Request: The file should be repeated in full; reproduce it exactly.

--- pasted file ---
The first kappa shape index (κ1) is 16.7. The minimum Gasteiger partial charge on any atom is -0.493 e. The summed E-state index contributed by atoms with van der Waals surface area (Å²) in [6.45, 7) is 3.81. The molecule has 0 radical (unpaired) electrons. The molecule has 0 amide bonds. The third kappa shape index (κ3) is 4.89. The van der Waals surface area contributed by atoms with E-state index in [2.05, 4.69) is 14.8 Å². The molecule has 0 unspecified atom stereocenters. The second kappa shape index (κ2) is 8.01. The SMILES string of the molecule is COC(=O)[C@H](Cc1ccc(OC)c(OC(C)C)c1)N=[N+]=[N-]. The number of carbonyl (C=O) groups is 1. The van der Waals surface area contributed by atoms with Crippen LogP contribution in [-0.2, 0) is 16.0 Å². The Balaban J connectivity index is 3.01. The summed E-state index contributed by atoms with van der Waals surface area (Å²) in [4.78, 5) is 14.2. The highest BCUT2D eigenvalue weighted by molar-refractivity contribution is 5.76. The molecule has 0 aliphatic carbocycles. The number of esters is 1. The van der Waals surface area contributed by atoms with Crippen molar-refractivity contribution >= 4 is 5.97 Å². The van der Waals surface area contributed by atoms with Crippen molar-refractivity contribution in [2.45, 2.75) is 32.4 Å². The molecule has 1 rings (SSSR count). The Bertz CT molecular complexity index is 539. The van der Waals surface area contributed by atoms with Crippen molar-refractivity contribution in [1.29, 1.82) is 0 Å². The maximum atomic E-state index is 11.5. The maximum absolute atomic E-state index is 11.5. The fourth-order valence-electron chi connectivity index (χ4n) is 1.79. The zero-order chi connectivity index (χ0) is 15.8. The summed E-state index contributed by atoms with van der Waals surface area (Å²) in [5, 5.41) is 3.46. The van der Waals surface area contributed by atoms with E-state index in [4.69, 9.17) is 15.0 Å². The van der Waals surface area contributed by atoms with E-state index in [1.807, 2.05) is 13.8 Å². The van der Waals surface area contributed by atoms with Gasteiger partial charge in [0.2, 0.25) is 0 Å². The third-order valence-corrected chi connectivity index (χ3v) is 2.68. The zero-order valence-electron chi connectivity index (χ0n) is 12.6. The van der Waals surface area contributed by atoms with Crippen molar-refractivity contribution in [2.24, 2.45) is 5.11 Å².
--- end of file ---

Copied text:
The first kappa shape index (κ1) is 16.7. The minimum Gasteiger partial charge on any atom is -0.493 e. The summed E-state index contributed by atoms with van der Waals surface area (Å²) in [6.45, 7) is 3.81. The molecule has 0 radical (unpaired) electrons. The molecule has 0 amide bonds. The third kappa shape index (κ3) is 4.89. The van der Waals surface area contributed by atoms with E-state index in [2.05, 4.69) is 14.8 Å². The molecule has 0 unspecified atom stereocenters. The second kappa shape index (κ2) is 8.01. The SMILES string of the molecule is COC(=O)[C@H](Cc1ccc(OC)c(OC(C)C)c1)N=[N+]=[N-]. The number of carbonyl (C=O) groups is 1. The van der Waals surface area contributed by atoms with Crippen LogP contribution in [-0.2, 0) is 16.0 Å². The Balaban J connectivity index is 3.01. The summed E-state index contributed by atoms with van der Waals surface area (Å²) in [4.78, 5) is 14.2. The highest BCUT2D eigenvalue weighted by molar-refractivity contribution is 5.76. The molecule has 0 aliphatic carbocycles. The number of esters is 1. The van der Waals surface area contributed by atoms with Crippen molar-refractivity contribution >= 4 is 5.97 Å². The van der Waals surface area contributed by atoms with Crippen molar-refractivity contribution in [2.45, 2.75) is 32.4 Å². The molecule has 1 rings (SSSR count). The Bertz CT molecular complexity index is 539. The van der Waals surface area contributed by atoms with Crippen molar-refractivity contribution in [1.29, 1.82) is 0 Å². The maximum atomic E-state index is 11.5. The maximum absolute atomic E-state index is 11.5. The fourth-order valence-electron chi connectivity index (χ4n) is 1.79. The zero-order chi connectivity index (χ0) is 15.8. The summed E-state index contributed by atoms with van der Waals surface area (Å²) in [5, 5.41) is 3.46. The van der Waals surface area contributed by atoms with E-state index in [4.69, 9.17) is 15.0 Å². The van der Waals surface area contributed by atoms with E-state index in [1.807, 2.05) is 13.8 Å². The van der Waals surface area contributed by atoms with Gasteiger partial charge in [0.2, 0.25) is 0 Å². The third-order valence-corrected chi connectivity index (χ3v) is 2.68. The zero-order valence-electron chi connectivity index (χ0n) is 12.6. The van der Waals surface area contributed by atoms with Crippen molar-refractivity contribution in [2.24, 2.45) is 5.11 Å².